We spent a half day in Oxford while on the way to Watford. We had the intention of visiting the Arboretum and touring the university, however those plans went a little awry. The drive to Oxford from Hampshire was pretty easy and truly lovely with the leaves along the motorway changing to their fall colors, with the clouds set against a brilliant blue sky. Unfortunately that’s where the idyllic portion of the story ends. The sat nav, confused once again, took us to an tiny alley with a tiny parking area in back of the Arboretum, rather than the garage we found on Google prior to heading out. This cost us some time and frustration, as well as a drive through an area restricted to busses and other public transportation. But that’s a story for another post.
Once parked and having breathed a sigh of relief that we didn’t die or damage the rental, we were able to salvage what was left of our time in Oxford. It really is a remarkable town, one that mixes a college vibe with centuries of history. It seemed that no matter where we visited, there was a story that could be connected to the place.
One such venue was The Eagle and Child pub on St. Giles’, billed as the famous watering hole for literary figures J.R.R. Tolkien and C.S. Lewis. From about 1933 through the 1950s, the writing group known as ‘The Inklings’ met in a private room in back of the pub. There, they would meet to discuss their works and writings over lunch and probably a pint. It is said that Lewis even passed out the manuscript for The Lion, the Witch, and the Wardrobe at The Eagle and Child, which was also nicknamed The Bird and Baby. Today, mementos from The Inklings are still on display in the Rabbit Room. As the older kids began listening to a Christian band by the same name, they happened to find this pub on the Internet and hoped to pay it a visit on our trip to England.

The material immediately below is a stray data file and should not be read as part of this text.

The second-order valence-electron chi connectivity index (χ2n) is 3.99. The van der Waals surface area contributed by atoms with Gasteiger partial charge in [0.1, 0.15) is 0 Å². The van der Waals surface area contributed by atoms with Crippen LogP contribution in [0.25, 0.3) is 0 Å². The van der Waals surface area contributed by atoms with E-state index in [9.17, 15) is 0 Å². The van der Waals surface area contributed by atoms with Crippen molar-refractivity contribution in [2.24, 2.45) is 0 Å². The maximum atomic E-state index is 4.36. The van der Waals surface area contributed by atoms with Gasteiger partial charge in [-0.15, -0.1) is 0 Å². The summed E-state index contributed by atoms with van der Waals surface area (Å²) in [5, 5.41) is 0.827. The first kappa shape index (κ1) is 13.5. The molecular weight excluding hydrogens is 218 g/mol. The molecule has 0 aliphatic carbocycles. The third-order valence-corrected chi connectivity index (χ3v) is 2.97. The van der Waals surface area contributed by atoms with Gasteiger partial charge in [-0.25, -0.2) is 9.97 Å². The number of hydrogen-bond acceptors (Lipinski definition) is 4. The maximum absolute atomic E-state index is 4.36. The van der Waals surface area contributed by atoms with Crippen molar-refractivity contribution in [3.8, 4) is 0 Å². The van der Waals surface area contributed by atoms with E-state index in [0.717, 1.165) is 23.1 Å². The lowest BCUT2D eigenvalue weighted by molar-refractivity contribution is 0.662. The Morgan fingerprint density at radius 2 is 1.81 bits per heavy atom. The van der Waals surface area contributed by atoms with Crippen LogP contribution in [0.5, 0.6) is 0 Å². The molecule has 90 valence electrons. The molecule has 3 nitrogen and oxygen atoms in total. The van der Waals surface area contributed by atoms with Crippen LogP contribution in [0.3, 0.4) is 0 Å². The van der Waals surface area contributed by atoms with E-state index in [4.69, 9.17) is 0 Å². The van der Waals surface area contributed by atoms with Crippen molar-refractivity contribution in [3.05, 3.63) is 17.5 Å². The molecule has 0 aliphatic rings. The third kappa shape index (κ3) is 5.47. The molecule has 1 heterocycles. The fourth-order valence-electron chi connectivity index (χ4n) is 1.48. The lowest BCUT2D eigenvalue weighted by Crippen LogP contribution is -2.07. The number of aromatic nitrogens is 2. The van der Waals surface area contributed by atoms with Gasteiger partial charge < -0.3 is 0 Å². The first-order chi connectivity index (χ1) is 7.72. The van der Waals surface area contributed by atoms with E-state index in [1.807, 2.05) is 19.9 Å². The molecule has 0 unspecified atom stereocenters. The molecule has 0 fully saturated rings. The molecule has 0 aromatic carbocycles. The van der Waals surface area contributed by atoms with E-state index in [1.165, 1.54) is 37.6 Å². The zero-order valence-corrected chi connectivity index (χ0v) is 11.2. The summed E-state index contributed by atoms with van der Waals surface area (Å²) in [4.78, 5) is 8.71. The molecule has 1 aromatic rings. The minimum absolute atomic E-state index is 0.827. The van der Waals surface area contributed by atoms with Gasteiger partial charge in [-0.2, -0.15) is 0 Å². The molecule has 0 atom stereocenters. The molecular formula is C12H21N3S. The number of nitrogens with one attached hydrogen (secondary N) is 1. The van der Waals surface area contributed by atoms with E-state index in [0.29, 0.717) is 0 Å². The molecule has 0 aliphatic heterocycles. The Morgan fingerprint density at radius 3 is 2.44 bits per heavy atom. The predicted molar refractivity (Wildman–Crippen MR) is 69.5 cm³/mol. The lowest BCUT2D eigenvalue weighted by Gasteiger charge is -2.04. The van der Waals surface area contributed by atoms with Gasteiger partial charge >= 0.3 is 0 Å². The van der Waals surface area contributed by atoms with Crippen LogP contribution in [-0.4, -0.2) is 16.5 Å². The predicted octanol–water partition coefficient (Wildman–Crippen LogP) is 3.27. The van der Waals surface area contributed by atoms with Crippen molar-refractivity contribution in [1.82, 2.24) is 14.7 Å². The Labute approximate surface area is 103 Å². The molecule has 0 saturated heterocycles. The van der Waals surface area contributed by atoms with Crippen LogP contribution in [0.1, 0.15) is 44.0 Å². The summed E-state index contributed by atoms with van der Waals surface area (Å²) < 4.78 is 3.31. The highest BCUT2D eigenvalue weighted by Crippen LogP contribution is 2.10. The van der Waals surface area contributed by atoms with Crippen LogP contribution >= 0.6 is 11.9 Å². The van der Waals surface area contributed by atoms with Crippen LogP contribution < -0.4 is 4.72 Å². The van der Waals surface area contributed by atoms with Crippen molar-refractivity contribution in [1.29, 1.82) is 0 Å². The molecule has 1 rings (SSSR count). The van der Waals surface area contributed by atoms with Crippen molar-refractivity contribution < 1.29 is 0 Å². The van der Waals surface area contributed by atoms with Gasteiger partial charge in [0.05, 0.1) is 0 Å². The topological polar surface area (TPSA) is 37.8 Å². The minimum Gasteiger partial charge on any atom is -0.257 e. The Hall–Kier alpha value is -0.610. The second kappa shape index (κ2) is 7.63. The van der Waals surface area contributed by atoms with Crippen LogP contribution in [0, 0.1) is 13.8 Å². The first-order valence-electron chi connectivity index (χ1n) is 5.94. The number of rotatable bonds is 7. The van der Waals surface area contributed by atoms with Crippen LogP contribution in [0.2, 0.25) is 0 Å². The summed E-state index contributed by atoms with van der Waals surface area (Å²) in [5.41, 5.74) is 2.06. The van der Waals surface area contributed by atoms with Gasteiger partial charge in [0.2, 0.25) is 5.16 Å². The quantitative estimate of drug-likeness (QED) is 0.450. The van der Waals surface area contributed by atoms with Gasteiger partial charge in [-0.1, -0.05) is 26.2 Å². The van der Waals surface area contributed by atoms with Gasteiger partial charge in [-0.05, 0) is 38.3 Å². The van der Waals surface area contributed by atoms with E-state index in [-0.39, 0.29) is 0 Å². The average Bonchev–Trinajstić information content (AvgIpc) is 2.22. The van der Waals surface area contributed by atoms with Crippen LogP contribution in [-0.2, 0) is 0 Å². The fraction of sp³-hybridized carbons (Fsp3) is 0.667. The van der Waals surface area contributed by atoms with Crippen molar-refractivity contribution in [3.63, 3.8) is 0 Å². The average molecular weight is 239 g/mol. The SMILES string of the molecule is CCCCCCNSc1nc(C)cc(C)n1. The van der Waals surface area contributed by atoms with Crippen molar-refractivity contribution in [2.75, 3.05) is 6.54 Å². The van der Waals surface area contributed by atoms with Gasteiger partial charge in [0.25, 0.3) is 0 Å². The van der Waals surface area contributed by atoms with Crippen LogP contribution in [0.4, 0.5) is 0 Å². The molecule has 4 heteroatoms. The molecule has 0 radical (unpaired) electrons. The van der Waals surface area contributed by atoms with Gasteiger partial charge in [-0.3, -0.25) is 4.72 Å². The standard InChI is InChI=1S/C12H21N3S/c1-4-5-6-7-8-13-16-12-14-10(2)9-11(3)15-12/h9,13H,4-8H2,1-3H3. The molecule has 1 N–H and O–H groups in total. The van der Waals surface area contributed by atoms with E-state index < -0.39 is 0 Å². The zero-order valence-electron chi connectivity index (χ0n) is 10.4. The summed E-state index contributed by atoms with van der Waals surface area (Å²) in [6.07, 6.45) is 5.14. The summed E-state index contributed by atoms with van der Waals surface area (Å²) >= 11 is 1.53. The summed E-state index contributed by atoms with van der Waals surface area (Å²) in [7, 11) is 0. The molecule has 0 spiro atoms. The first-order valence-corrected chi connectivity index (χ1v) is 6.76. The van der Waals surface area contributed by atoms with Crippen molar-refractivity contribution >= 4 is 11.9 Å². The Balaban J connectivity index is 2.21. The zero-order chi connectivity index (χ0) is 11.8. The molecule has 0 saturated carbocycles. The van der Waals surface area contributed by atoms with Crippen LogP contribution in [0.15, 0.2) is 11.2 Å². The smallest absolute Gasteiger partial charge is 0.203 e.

After visiting the pub, we walked less than a quarter mile to the university. The University of Oxford boasts not only cutting-edge research and a world-class education, but a long history as the oldest university in the English-speaking world. According to the University website, there’s no clear date of when the university was founded, though 1096 is the year used by other sources. The university rapidly grew as a learning institution over the course of the 12th century. Today, the University of Oxford has a student enrollment of approximately 24,000, with about 43 percent being international students. One day, maybe one of those will be one of mine. Emily fell in love with the college and the area; maybe one day she’ll add her name to the list of Oxford graduates. A parent can dream, right…
As has become the theme with every city we visited in England, I wish we had more time to really soak in the vibrant, scholarly atmosphere of Oxford. I could swear that I felt my IQ rise a few points by just being on the campus. But even if the sat nav got us to the correct location the first try, a half day would not have been enough to really explore this amazing, historic seat of learning and its surrounding town.
For more information, sources used, and to plan a college tour, visit http://www.ox.ac.uk/admissions
There are also virtual tours if you can’t make it across the pond before applying.
Though I hope you’ll have the opportunity for a visit. Oxford is truly an interesting place. Happy trails!